The association between incomplete revascularization (IR) and long-term mortality after stenting in the era of drug-eluting stents is not well understood. In the present study, we test the hypothesis that IR is associated with a greater risk of long-term (5-year) mortality after stenting for multivessel coronary disease. Using data from the Percutaneous Coronary Intervention Reporting System of New York State, 21,767 patients with multivessel disease who underwent stenting during October 2003 to December 2005 were identified. Complete revascularization (CR) was achieved in 6,844 patients (31.4%), and 14,923 patients (68.6%) were incompletely revascularized. The CR and IR patients were propensity matched on a 1:1 ratio on the number of diseased vessels, the presence of total occlusion, type of stents, and the probability of achieving CR estimated using a logistic model with established risk factors as independent variables. Patients were followed for vital status until December 31, 2008 using the National Death Index. Differences in survival between the matched CR and IR patients were compared. Among the 6,511 pairs of propensity-matched patients, the 5-year survival rate for IR was lower compared with CR (79.3% vs 81.4%, p < 0.004), and the risk of death during follow-up was 16% greater for IR compared with CR (hazard ratio 1.16, 95% confidence interval 1.06 to 1.27, p < 0.001). In addition, subgroup analyses demonstrated that the association between IR and long-term mortality was not dependent on major patient risk factors. In conclusion, IR is associated with an increased risk of long-term mortality after stenting for multivessel disease in the era of drug-eluting stents.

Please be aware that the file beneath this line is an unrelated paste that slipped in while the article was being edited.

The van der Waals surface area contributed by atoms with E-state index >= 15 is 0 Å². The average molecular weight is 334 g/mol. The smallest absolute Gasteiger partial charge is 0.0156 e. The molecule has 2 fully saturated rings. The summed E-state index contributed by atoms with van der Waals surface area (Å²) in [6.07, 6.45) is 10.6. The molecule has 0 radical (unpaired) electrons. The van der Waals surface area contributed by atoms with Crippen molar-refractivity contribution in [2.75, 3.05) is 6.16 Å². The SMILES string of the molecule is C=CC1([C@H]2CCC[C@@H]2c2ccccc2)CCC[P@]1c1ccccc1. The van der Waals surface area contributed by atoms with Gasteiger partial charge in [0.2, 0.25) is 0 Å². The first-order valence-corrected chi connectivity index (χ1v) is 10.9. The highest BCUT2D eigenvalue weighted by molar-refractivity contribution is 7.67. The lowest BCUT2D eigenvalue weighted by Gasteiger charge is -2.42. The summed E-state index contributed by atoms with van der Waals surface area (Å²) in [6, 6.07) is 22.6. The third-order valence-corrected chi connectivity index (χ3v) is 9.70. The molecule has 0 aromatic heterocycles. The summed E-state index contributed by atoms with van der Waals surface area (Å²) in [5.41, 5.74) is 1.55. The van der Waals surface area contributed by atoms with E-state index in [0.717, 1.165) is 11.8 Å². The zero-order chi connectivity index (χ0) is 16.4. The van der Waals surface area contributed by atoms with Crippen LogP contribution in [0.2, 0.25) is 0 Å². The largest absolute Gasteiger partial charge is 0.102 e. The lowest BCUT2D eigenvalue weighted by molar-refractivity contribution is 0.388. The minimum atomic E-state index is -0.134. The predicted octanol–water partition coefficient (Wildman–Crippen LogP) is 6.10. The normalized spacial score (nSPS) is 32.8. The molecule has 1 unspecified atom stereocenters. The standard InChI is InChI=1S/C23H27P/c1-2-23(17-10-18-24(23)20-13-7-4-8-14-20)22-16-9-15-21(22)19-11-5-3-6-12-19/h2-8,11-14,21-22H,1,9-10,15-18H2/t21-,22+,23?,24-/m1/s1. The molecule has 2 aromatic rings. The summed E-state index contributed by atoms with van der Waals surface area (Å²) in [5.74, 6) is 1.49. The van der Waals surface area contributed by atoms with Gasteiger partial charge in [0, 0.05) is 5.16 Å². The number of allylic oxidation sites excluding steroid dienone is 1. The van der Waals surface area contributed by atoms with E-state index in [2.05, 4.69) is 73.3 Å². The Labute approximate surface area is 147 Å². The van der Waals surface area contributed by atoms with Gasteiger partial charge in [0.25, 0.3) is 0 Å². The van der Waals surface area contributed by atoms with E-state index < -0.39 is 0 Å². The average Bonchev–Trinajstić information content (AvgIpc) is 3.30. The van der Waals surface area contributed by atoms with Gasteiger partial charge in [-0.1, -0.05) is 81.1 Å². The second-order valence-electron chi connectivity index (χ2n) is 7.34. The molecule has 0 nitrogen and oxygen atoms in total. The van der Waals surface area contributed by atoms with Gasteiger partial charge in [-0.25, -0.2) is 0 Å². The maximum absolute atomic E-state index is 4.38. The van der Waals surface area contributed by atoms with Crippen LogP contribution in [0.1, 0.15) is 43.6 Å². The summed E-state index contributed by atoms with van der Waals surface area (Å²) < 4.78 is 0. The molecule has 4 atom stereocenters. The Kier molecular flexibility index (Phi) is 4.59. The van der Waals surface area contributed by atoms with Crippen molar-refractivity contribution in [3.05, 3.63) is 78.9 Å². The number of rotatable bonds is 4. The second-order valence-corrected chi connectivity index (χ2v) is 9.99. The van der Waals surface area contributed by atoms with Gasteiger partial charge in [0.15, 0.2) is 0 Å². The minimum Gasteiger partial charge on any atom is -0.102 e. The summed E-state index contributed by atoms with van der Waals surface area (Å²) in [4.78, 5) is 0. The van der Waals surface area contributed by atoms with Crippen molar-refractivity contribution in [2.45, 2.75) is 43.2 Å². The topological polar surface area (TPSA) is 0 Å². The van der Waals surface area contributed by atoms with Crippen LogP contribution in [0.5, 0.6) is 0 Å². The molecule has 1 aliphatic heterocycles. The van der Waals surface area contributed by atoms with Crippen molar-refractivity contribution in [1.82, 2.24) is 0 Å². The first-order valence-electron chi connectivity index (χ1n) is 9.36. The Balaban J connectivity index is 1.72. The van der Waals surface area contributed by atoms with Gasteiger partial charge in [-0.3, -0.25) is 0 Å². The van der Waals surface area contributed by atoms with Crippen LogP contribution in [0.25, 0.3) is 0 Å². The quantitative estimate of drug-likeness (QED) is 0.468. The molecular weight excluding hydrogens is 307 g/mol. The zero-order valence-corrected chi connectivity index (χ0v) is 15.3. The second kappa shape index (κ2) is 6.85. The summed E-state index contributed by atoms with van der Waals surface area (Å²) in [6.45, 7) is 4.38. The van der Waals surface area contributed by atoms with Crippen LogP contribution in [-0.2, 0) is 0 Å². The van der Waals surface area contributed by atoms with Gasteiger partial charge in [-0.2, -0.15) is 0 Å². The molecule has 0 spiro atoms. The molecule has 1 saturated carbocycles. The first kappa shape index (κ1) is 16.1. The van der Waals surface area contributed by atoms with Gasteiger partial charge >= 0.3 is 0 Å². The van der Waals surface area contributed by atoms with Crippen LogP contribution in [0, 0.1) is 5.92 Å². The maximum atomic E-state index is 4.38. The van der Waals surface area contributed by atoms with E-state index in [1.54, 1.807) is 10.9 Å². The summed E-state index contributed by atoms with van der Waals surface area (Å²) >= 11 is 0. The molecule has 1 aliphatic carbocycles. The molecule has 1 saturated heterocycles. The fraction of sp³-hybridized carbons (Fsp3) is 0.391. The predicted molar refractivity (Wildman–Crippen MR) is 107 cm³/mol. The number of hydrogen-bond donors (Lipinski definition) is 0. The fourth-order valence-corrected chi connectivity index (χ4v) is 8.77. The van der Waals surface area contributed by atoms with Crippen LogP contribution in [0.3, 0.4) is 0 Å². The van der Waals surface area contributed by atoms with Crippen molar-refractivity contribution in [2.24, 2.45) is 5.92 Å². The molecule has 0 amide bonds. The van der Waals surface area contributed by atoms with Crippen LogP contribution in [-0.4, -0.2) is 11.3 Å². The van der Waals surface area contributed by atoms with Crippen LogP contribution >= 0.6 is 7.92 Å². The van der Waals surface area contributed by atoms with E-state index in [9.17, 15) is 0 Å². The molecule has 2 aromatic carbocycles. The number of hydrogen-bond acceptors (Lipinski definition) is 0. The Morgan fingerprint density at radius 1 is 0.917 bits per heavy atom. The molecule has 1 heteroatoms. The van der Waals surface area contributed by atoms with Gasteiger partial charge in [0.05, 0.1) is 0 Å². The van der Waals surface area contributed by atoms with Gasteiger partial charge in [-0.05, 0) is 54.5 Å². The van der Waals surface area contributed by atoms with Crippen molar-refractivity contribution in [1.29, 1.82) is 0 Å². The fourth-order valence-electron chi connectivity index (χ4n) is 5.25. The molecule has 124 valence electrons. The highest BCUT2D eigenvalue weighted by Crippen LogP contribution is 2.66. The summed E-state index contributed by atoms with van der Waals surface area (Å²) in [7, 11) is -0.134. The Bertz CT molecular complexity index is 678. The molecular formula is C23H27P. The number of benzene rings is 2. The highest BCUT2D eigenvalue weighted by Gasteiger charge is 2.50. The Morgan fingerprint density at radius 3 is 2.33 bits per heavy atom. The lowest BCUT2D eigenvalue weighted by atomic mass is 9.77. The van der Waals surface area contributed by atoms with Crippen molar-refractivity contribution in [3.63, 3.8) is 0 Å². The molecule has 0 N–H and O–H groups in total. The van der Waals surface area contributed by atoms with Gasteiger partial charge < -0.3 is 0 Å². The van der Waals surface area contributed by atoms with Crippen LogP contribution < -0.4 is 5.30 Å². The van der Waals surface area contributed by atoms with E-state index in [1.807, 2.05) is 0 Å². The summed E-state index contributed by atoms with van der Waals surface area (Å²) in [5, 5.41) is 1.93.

ASJC Scopus subject areas
- Cardiology and Cardiovascular Medicine